Presidential Radio Address - 27 June 1998
Good morning. I'm speaking to you today from Beijing. In just 2 days, I've seen some of the rich history and remarkable changes that are taking place in China, home to nearly one quarter of the world's population.
China is the oldest civilization on Earth. In Xi'an, on Friday, I saw the old and the new China, from magnificent Terra Cotta Warriors sculpted by artisans 2000 years before America was founded to the beginnings of democracy in a nearby village where residents soon will hold elections.
I've been touched by the warm reception given to me, my family, and the Members of Congress traveling with us. Tens of thousands of Chinese families have lined the streets to greet us. For all these people, China is changing. I see cell phones, beepers, new office buildings.
China is no longer the same country it was when President Nixon first came here 26 years ago. Never before have so many Chinese had the opportunity to start businesses; lift their families out of poverty; choose where to live, work, and travel; and enjoy the fruits of their labors. But there's also resistance to change, the legacy of a history that has not always been kind to the Chinese people and has left a deeply rooted fear of instability.
Today in Beijing I am meeting with China's leaders to talk about the future of our two countries and a relationship between us that is essential to a peaceful, stable, and prosperous world in the next century. We talked about the United States and China's mutual interests: promoting peace in Korea, where 40,000 U.S. soldiers still risk their lives to patrol the cold war's last frontier; preventing a nuclear arms race between India and Pakistan; restoring economic stability in Asia; stopping the spread of nuclear, chemical, and biological weapons and the missiles to deliver them; combating international crime and drug trafficking; preserving the environment; and opening trade.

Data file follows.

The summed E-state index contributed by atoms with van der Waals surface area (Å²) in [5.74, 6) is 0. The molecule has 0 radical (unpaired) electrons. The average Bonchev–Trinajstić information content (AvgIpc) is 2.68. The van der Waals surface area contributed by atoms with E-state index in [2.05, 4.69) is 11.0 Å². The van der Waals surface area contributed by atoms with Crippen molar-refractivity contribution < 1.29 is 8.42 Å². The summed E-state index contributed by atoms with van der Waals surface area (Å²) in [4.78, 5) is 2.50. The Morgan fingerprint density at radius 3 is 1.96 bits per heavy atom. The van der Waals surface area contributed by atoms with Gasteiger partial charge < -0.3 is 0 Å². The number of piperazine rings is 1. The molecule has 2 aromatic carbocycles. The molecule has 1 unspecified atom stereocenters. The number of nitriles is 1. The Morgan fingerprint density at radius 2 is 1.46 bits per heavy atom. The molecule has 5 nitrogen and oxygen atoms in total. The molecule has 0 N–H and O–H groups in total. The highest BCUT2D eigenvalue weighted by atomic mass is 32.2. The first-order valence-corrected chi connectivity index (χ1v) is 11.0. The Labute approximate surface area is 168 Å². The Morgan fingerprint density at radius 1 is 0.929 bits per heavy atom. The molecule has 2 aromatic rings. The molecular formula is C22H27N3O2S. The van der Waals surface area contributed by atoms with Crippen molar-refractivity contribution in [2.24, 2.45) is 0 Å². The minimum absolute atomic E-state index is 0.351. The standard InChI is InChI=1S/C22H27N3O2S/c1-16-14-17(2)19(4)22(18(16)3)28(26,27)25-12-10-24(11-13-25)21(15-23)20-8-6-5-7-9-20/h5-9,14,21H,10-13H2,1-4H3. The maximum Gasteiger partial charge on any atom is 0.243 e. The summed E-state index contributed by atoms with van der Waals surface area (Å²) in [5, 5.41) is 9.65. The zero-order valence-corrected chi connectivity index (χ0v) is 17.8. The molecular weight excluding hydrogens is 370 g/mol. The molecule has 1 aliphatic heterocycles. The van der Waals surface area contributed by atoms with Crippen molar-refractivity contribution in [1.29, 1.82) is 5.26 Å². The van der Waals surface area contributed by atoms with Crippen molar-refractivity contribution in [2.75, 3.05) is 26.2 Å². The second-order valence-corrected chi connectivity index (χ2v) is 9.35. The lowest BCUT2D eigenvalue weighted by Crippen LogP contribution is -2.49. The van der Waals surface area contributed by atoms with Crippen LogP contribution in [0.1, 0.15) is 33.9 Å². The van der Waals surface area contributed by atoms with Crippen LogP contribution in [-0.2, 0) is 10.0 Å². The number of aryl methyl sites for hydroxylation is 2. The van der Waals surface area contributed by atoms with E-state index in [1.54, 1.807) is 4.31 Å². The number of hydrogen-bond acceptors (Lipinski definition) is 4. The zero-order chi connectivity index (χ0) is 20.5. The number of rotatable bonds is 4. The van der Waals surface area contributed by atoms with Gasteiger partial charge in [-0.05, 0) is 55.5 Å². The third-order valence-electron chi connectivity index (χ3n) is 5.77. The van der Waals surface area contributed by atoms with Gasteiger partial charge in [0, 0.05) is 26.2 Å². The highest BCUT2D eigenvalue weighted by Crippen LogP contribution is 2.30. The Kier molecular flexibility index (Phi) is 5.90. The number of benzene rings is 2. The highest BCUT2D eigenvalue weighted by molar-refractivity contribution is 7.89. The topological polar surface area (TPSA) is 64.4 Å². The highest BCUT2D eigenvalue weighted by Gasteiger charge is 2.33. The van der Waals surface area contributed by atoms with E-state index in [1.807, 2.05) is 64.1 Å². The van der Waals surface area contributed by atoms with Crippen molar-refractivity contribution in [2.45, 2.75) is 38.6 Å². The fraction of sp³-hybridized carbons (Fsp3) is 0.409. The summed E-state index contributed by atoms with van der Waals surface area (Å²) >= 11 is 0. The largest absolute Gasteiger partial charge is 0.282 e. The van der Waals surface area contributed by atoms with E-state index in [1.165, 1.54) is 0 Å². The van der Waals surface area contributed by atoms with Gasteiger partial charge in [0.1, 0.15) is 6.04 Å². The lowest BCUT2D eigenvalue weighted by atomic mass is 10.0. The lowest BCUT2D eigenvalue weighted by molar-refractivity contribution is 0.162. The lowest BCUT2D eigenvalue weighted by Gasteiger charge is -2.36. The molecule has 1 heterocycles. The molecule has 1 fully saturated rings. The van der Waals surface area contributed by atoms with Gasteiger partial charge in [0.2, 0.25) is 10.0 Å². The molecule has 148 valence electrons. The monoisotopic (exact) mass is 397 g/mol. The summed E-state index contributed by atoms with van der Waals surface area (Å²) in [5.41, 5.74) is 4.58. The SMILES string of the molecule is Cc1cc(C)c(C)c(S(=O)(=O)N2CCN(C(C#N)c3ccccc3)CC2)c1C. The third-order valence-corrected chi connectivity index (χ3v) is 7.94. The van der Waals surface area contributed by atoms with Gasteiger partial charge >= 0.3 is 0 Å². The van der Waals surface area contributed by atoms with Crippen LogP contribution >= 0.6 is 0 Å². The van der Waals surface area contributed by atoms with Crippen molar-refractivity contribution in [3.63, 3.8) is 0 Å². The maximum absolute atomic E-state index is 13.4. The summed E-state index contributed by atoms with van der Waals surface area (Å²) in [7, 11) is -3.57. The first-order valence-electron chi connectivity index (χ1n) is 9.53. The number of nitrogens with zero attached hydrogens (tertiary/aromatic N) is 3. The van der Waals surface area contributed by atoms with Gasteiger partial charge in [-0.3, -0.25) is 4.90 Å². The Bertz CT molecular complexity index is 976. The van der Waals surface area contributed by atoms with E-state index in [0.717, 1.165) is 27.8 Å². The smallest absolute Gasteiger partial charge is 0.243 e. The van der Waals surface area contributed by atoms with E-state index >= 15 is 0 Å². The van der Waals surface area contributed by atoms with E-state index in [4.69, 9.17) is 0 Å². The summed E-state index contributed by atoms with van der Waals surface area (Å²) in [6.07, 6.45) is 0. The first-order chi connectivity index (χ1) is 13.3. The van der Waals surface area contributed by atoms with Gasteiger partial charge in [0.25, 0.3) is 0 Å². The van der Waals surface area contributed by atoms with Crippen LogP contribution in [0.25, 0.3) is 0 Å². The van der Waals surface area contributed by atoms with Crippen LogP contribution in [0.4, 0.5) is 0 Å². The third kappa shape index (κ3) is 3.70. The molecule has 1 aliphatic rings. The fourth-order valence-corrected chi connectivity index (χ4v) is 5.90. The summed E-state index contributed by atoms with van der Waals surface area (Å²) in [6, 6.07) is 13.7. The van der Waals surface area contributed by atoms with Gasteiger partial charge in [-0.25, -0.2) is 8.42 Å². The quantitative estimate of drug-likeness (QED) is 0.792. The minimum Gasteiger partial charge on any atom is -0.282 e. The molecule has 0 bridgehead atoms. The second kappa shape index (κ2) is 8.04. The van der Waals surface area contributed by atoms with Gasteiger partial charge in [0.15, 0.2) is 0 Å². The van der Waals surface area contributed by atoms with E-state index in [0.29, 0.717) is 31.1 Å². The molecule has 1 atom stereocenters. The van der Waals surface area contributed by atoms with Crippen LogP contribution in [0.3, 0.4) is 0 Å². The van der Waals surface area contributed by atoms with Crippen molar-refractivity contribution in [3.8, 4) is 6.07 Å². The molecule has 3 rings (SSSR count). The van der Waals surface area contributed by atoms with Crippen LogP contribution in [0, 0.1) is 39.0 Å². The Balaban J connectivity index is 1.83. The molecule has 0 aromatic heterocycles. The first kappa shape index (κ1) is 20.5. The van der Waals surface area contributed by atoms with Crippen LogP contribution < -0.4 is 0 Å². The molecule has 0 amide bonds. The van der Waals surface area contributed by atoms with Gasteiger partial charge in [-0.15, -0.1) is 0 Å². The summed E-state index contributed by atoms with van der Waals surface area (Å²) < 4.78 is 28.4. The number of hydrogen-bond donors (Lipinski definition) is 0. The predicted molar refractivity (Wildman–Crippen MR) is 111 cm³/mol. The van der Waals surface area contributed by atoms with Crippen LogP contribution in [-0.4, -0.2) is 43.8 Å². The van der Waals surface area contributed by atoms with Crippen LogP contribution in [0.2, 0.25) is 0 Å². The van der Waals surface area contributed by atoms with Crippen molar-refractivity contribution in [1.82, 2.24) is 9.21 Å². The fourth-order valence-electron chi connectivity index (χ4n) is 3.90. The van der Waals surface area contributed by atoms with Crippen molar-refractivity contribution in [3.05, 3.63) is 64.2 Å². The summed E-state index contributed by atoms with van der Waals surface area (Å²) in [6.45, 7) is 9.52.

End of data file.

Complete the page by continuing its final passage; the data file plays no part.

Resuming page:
We also spoke frankly about our differences, especially concerning human rights. Over the past year, we have seen some progress in this area, though still far from enough. Some of China's famous political prisoners have been released, but others still languish in prison. The Government is loosening its control over many aspects of daily life, yet people still are not completely free to meet, to publish, to speak, to worship according to the dictates of their own hearts.
Throughout this trip, I will raise human rights and try to explain how freedom has been at the heart of America's success and prosperity. I will also argue that in this global information age, when economic success is built on ideas, personal freedom is necessary to the innovation and creativity that are essential to the greatness of any modern nation.
In dealing with China, we must stay true to a course that is both principled and pragmatic. We must continue to expand our areas of cooperation, even as we deal directly with our differences.
China is important to our future, with the largest population on Earth, a permanent seat on the United Nations Security Council, an economy increasingly connected to our own. Without China, it will be difficult to face the challenges, successfully, that affect all of us. With China, we can build a safer, more prosperous future for our children, a world of unlimited possibility in the new century.
Thanks for listening.